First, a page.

#6. Solar only works in sunny, north-facing areas
Regardless of whether it’s cold or cloudy, solar panels still capture the sun’s rays and convert the energy into solar power, they just can’t capture as much on these days when compared to clear, sunny days.
Fortunately, Australia is one of the most sunshine abundant countries. Perth receives on average 3200 hours of sunshine every year, and even Melbourne receives 2200 sunshine hours annually.
Similarly, although lots of north-facing roof space is ideal for positioning your solar panels, you can still maximise the amount of solar power your system will generate by splitting the panels evenly (or close to) between east and west facing roof space to match the direction in which the sun rises and sets.
#7. Solar panels require more energy to manufacture than they produce in their lifetime
While solar panels are considered a form of clean, renewable energy, the manufacturing process does produce some greenhouse gas emissions. It also uses some chemicals that can be toxic. However, considering a standard solar panel lifespan of 30 years, the clean energy produced over this time far outweighs the energy required to manufacture them.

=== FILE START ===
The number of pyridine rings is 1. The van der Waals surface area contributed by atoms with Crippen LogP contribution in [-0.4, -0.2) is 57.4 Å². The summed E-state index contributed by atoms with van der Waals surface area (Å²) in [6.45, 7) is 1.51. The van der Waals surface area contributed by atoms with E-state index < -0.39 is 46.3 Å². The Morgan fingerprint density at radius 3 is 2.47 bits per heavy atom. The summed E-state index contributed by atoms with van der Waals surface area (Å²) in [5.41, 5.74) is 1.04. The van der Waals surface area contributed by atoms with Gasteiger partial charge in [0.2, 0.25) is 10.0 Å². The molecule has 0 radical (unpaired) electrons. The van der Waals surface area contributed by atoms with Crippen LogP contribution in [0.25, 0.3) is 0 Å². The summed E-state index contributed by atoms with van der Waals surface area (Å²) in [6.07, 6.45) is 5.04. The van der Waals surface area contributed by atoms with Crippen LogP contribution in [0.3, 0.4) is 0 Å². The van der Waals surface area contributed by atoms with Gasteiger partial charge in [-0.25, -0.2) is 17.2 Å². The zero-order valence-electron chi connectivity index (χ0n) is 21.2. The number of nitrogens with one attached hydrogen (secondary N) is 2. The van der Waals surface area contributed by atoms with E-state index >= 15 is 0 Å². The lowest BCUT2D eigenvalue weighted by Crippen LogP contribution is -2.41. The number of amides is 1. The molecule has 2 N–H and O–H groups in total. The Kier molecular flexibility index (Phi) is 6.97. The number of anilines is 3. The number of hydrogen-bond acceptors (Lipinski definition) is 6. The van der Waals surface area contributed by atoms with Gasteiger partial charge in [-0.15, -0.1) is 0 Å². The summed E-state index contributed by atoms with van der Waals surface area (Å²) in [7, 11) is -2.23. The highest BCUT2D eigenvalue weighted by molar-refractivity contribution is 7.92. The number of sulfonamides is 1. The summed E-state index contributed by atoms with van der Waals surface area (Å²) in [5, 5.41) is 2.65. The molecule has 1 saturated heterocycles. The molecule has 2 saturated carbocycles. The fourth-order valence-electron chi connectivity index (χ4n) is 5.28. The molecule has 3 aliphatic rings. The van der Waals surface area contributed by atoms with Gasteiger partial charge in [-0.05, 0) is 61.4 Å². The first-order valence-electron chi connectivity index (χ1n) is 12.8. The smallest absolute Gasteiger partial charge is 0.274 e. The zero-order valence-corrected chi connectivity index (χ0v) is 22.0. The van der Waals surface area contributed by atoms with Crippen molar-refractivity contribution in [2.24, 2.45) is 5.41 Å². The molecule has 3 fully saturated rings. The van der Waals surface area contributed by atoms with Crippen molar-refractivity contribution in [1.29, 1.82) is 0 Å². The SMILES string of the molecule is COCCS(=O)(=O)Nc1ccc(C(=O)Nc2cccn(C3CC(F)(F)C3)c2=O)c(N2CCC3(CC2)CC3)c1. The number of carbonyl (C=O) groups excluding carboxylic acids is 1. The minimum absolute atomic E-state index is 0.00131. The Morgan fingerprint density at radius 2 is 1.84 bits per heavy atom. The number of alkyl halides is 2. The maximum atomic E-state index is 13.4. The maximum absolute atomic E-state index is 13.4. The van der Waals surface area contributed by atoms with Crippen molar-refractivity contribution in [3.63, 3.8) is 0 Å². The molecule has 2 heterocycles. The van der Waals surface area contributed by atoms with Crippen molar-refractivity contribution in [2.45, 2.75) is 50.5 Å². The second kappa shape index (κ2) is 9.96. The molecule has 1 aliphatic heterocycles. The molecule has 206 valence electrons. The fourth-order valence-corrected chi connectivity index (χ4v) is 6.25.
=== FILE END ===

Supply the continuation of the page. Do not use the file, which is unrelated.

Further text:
A study by the National Renewable Energy Laboratory conclusively demonstrates that the manufacturing energy cost versus the energy production payback for solar modules is generally less than 4 years.
If this blog has helped to overcome any misconception you may have had and you’re ready to go solar, contact us today for a free, no obligation quote. Otherwise, if there’s any other factors holding you back, we’d love to hear from you to see if we can help.